Earlier this summer my research on UK soccer gambling advertising was published (link to .pdf). With an observational study of gambling advertising over the 2014 soccer World Cup in Brazil, I found that two features predict whether a bookie will invest resources advertising a specific bet to bettors (primarily through either TV or shop window advertising).
Bookies advertise bets that combine complexity and salience. Compared to simple bet categories (e.g Germany to win), complex bet categories have a greater number of bet outcomes (e.g. Germany to win 2-0, 2-1, etc…). This allows bookies to offer alluringly high potential wins to customers, despite the fact that the true actual odds have actually become less fair. For example, although the probability of Germany winning should equal the sum of probabilities for all Germany winning scoreline bets (since the two sets of events are identical), the latter probability will be systematically higher as derived from bookies’ odds, indicating that the odds are less fair for the scoreline bets.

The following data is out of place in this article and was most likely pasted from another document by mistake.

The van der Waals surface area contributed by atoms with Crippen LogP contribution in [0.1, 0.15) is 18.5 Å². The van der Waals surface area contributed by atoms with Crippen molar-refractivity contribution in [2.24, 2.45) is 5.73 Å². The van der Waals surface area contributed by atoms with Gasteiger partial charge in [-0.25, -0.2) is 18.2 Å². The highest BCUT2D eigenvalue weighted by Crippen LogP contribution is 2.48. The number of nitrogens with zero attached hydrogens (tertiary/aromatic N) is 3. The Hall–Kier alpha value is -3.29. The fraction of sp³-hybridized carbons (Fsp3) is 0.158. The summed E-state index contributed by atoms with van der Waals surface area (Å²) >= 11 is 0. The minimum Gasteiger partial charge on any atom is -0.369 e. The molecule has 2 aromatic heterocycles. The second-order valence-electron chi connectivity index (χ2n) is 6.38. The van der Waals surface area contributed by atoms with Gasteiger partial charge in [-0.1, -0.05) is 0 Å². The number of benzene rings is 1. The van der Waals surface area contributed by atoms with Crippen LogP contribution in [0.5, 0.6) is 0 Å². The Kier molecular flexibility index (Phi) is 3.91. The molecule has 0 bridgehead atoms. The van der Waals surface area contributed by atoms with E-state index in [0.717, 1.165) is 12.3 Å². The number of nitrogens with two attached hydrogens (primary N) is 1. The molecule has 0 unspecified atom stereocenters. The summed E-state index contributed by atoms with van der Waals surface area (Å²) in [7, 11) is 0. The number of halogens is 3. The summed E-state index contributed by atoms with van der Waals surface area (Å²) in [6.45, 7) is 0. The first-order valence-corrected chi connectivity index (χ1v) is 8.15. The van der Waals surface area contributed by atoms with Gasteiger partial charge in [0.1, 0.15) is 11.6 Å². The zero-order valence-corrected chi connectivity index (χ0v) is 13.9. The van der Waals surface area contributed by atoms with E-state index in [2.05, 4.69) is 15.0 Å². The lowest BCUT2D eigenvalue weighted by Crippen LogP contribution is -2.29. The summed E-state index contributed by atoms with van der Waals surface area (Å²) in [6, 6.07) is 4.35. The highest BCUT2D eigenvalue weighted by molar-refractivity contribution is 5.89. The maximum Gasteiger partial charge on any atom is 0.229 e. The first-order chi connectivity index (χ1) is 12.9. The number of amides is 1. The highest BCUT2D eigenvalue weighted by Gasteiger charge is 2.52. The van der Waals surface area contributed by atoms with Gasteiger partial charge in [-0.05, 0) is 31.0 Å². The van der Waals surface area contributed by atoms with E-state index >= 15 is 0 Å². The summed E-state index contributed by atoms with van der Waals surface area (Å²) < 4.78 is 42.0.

The more complex a bet category is, the harder bettors will find it to make normative probability judgments. This will especially be the case for salient events (cf the representativeness heuristic). Over the 2014 soccer World Cup bookies systematically advertised salient sub-events within complex bet categories (e.g. Germany to win 3-1, Thomas Muller to score the first goal, or Germany to win 3-1 and Thomas Muller to score the first goal). This suggests that bookies have learned how to nudge bettors towards alluring but bad bets.
The 2015-2016 soccer season has just started, so I took a few pictures of local bookies’ shop window advertising to see how this pattern holds up out-of-sample. Below are shop window adverts from Betfred, Ladbrokes and William Hill for the Manchester City versus West Bromwich Albion match yesterday. As you can see, the patterns hold up. The adverts are predominately for the favorite team to win (Manchester City, who coincidentally won 3-0), but the odds are made more attractive by requiring additional conditions to come off for the bet to win.
But the odds for these complex bets can actually be easily demonstrated to be less fair than a simple bet on “Manchester City to win” (see the link to my paper above).